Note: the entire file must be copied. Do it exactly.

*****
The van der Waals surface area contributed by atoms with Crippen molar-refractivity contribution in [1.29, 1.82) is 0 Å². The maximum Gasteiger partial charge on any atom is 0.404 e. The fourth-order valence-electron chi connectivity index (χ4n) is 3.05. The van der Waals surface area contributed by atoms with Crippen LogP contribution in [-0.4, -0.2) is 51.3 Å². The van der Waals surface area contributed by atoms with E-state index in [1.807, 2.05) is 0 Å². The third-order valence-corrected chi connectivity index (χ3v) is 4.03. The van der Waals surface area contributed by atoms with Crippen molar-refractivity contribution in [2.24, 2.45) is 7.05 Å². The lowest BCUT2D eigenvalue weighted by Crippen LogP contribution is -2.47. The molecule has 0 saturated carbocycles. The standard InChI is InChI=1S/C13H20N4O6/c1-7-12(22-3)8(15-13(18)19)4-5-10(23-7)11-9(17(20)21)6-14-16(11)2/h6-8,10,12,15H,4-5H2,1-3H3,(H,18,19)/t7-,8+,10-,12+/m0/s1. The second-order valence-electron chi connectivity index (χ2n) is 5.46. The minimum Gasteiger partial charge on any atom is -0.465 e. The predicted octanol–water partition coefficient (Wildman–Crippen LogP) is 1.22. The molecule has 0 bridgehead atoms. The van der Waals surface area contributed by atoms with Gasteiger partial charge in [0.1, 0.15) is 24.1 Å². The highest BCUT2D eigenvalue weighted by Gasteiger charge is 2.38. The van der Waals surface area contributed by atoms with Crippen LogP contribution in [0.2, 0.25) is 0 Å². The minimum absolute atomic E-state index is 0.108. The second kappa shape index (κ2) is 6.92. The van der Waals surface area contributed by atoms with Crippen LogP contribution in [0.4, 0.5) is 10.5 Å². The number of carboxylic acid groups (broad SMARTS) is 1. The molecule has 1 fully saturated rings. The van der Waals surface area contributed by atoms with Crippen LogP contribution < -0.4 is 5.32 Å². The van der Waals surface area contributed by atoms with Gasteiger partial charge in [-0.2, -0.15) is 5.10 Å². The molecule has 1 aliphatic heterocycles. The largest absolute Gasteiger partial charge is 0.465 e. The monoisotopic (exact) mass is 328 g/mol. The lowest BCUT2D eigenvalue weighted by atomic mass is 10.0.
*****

The van der Waals surface area contributed by atoms with Crippen molar-refractivity contribution in [1.29, 1.82) is 0 Å². The maximum Gasteiger partial charge on any atom is 0.404 e. The fourth-order valence-electron chi connectivity index (χ4n) is 3.05. The van der Waals surface area contributed by atoms with Crippen LogP contribution in [-0.4, -0.2) is 51.3 Å². The van der Waals surface area contributed by atoms with E-state index in [1.807, 2.05) is 0 Å². The third-order valence-corrected chi connectivity index (χ3v) is 4.03. The van der Waals surface area contributed by atoms with Crippen molar-refractivity contribution in [2.24, 2.45) is 7.05 Å². The lowest BCUT2D eigenvalue weighted by Crippen LogP contribution is -2.47. The molecule has 0 saturated carbocycles. The standard InChI is InChI=1S/C13H20N4O6/c1-7-12(22-3)8(15-13(18)19)4-5-10(23-7)11-9(17(20)21)6-14-16(11)2/h6-8,10,12,15H,4-5H2,1-3H3,(H,18,19)/t7-,8+,10-,12+/m0/s1. The second-order valence-electron chi connectivity index (χ2n) is 5.46. The minimum Gasteiger partial charge on any atom is -0.465 e. The predicted octanol–water partition coefficient (Wildman–Crippen LogP) is 1.22. The molecule has 0 bridgehead atoms. The van der Waals surface area contributed by atoms with Gasteiger partial charge in [0.1, 0.15) is 24.1 Å². The highest BCUT2D eigenvalue weighted by Gasteiger charge is 2.38. The van der Waals surface area contributed by atoms with Crippen LogP contribution in [0.2, 0.25) is 0 Å². The minimum absolute atomic E-state index is 0.108. The second kappa shape index (κ2) is 6.92. The van der Waals surface area contributed by atoms with Crippen LogP contribution in [0.4, 0.5) is 10.5 Å². The number of carboxylic acid groups (broad SMARTS) is 1. The molecule has 1 fully saturated rings. The van der Waals surface area contributed by atoms with Crippen LogP contribution < -0.4 is 5.32 Å². The van der Waals surface area contributed by atoms with Gasteiger partial charge in [-0.2, -0.15) is 5.10 Å². The molecule has 1 aliphatic heterocycles. The largest absolute Gasteiger partial charge is 0.465 e. The monoisotopic (exact) mass is 328 g/mol. The lowest BCUT2D eigenvalue weighted by atomic mass is 10.0.